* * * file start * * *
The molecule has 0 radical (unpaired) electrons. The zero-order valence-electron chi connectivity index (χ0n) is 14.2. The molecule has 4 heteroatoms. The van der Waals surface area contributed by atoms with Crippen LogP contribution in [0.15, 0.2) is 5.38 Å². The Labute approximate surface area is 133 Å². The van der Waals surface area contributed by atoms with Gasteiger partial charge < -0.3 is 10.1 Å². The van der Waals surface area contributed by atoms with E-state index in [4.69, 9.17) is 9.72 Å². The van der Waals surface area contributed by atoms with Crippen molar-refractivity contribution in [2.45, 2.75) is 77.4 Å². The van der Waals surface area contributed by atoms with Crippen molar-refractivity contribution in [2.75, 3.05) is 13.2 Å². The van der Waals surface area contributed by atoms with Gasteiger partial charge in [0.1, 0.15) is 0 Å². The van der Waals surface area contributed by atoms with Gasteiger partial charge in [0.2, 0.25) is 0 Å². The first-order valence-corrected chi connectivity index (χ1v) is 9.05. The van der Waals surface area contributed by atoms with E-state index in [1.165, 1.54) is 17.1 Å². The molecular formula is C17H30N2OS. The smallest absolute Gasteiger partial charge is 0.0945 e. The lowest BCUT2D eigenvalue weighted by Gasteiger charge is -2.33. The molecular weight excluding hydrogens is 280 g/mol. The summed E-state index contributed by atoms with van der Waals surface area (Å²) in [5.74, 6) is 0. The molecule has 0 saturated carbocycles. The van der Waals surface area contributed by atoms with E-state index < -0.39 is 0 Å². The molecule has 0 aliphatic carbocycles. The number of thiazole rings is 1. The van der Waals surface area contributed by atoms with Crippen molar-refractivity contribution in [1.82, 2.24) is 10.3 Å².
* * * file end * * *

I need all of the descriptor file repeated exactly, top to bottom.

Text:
The molecule has 0 radical (unpaired) electrons. The zero-order valence-electron chi connectivity index (χ0n) is 14.2. The molecule has 4 heteroatoms. The van der Waals surface area contributed by atoms with Crippen LogP contribution in [0.15, 0.2) is 5.38 Å². The Labute approximate surface area is 133 Å². The van der Waals surface area contributed by atoms with Gasteiger partial charge < -0.3 is 10.1 Å². The van der Waals surface area contributed by atoms with E-state index in [4.69, 9.17) is 9.72 Å². The van der Waals surface area contributed by atoms with Crippen molar-refractivity contribution in [2.45, 2.75) is 77.4 Å². The van der Waals surface area contributed by atoms with Crippen molar-refractivity contribution in [2.75, 3.05) is 13.2 Å². The van der Waals surface area contributed by atoms with Gasteiger partial charge in [0.1, 0.15) is 0 Å². The van der Waals surface area contributed by atoms with Gasteiger partial charge in [0.2, 0.25) is 0 Å². The first-order valence-corrected chi connectivity index (χ1v) is 9.05. The van der Waals surface area contributed by atoms with E-state index in [1.165, 1.54) is 17.1 Å². The molecular formula is C17H30N2OS. The smallest absolute Gasteiger partial charge is 0.0945 e. The lowest BCUT2D eigenvalue weighted by Gasteiger charge is -2.33. The molecular weight excluding hydrogens is 280 g/mol. The summed E-state index contributed by atoms with van der Waals surface area (Å²) in [5.74, 6) is 0. The molecule has 0 saturated carbocycles. The van der Waals surface area contributed by atoms with E-state index < -0.39 is 0 Å². The molecule has 0 aliphatic carbocycles. The number of thiazole rings is 1. The van der Waals surface area contributed by atoms with Crippen molar-refractivity contribution in [1.82, 2.24) is 10.3 Å².